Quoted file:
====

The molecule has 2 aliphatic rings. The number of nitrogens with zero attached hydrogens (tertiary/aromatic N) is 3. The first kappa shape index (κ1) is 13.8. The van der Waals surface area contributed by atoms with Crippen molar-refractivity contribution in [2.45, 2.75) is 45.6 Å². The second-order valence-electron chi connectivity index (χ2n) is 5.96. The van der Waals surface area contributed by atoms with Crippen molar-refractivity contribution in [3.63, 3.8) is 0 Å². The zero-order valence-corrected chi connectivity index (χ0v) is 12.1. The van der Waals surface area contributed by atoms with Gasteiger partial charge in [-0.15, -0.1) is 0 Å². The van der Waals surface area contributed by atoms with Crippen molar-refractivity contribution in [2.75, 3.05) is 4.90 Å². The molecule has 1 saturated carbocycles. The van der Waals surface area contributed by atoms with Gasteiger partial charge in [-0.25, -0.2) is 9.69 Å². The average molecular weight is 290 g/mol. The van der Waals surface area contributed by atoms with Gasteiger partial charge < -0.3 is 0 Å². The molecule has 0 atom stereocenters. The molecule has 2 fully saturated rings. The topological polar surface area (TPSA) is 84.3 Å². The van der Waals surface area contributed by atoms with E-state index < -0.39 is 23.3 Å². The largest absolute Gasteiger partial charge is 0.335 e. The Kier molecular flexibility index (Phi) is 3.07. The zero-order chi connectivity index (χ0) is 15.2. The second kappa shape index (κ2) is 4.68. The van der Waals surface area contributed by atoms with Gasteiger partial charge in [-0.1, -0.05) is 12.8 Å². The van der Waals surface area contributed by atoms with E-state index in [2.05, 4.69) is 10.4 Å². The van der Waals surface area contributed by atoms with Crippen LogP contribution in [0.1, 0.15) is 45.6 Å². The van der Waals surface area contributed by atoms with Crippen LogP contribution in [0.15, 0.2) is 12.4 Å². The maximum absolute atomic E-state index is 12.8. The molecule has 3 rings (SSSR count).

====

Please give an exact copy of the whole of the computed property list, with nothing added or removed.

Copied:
The molecule has 2 aliphatic rings. The number of nitrogens with zero attached hydrogens (tertiary/aromatic N) is 3. The first kappa shape index (κ1) is 13.8. The van der Waals surface area contributed by atoms with Crippen molar-refractivity contribution in [2.45, 2.75) is 45.6 Å². The second-order valence-electron chi connectivity index (χ2n) is 5.96. The van der Waals surface area contributed by atoms with Crippen molar-refractivity contribution in [3.63, 3.8) is 0 Å². The zero-order valence-corrected chi connectivity index (χ0v) is 12.1. The van der Waals surface area contributed by atoms with Gasteiger partial charge in [-0.15, -0.1) is 0 Å². The van der Waals surface area contributed by atoms with Crippen molar-refractivity contribution in [2.75, 3.05) is 4.90 Å². The molecule has 1 saturated carbocycles. The van der Waals surface area contributed by atoms with Gasteiger partial charge in [-0.25, -0.2) is 9.69 Å². The average molecular weight is 290 g/mol. The van der Waals surface area contributed by atoms with Gasteiger partial charge < -0.3 is 0 Å². The molecule has 0 atom stereocenters. The molecule has 2 fully saturated rings. The topological polar surface area (TPSA) is 84.3 Å². The van der Waals surface area contributed by atoms with E-state index < -0.39 is 23.3 Å². The largest absolute Gasteiger partial charge is 0.335 e. The Kier molecular flexibility index (Phi) is 3.07. The zero-order chi connectivity index (χ0) is 15.2. The second kappa shape index (κ2) is 4.68. The van der Waals surface area contributed by atoms with Gasteiger partial charge in [-0.1, -0.05) is 12.8 Å². The van der Waals surface area contributed by atoms with E-state index in [2.05, 4.69) is 10.4 Å². The van der Waals surface area contributed by atoms with Crippen LogP contribution in [0.1, 0.15) is 45.6 Å². The van der Waals surface area contributed by atoms with Crippen LogP contribution in [0.15, 0.2) is 12.4 Å². The maximum absolute atomic E-state index is 12.8. The molecule has 3 rings (SSSR count).